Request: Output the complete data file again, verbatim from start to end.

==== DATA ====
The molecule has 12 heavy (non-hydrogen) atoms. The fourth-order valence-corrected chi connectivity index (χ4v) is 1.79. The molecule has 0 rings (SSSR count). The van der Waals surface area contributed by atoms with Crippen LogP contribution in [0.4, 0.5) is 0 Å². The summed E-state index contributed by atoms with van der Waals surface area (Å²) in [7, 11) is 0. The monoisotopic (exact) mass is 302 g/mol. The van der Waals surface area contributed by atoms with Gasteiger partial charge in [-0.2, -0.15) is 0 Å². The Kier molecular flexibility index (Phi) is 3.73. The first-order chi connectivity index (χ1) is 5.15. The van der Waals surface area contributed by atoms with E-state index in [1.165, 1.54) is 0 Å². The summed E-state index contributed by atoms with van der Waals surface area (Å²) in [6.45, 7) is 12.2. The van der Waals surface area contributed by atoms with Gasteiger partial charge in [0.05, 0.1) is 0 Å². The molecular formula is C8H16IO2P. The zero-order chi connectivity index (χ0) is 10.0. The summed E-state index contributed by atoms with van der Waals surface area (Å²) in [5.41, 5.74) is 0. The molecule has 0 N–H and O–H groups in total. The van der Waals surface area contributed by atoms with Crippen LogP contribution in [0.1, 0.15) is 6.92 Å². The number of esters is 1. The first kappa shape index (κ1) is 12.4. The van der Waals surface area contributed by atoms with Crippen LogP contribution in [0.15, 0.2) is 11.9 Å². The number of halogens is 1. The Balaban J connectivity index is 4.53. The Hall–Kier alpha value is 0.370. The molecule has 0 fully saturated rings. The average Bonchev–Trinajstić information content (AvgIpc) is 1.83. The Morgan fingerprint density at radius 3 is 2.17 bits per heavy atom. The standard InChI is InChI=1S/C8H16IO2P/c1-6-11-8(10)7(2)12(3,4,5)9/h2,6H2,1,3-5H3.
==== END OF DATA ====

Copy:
The molecule has 12 heavy (non-hydrogen) atoms. The fourth-order valence-corrected chi connectivity index (χ4v) is 1.79. The molecule has 0 rings (SSSR count). The van der Waals surface area contributed by atoms with Crippen LogP contribution in [0.4, 0.5) is 0 Å². The summed E-state index contributed by atoms with van der Waals surface area (Å²) in [7, 11) is 0. The monoisotopic (exact) mass is 302 g/mol. The van der Waals surface area contributed by atoms with Gasteiger partial charge in [-0.2, -0.15) is 0 Å². The Kier molecular flexibility index (Phi) is 3.73. The first-order chi connectivity index (χ1) is 5.15. The van der Waals surface area contributed by atoms with E-state index in [1.165, 1.54) is 0 Å². The summed E-state index contributed by atoms with van der Waals surface area (Å²) in [6.45, 7) is 12.2. The van der Waals surface area contributed by atoms with Gasteiger partial charge in [0.05, 0.1) is 0 Å². The molecular formula is C8H16IO2P. The zero-order chi connectivity index (χ0) is 10.0. The summed E-state index contributed by atoms with van der Waals surface area (Å²) in [5.41, 5.74) is 0. The molecule has 0 N–H and O–H groups in total. The van der Waals surface area contributed by atoms with Crippen LogP contribution in [0.1, 0.15) is 6.92 Å². The number of esters is 1. The first kappa shape index (κ1) is 12.4. The van der Waals surface area contributed by atoms with Crippen LogP contribution in [0.15, 0.2) is 11.9 Å². The number of halogens is 1. The Balaban J connectivity index is 4.53. The Hall–Kier alpha value is 0.370. The molecule has 0 fully saturated rings. The average Bonchev–Trinajstić information content (AvgIpc) is 1.83. The Morgan fingerprint density at radius 3 is 2.17 bits per heavy atom. The standard InChI is InChI=1S/C8H16IO2P/c1-6-11-8(10)7(2)12(3,4,5)9/h2,6H2,1,3-5H3.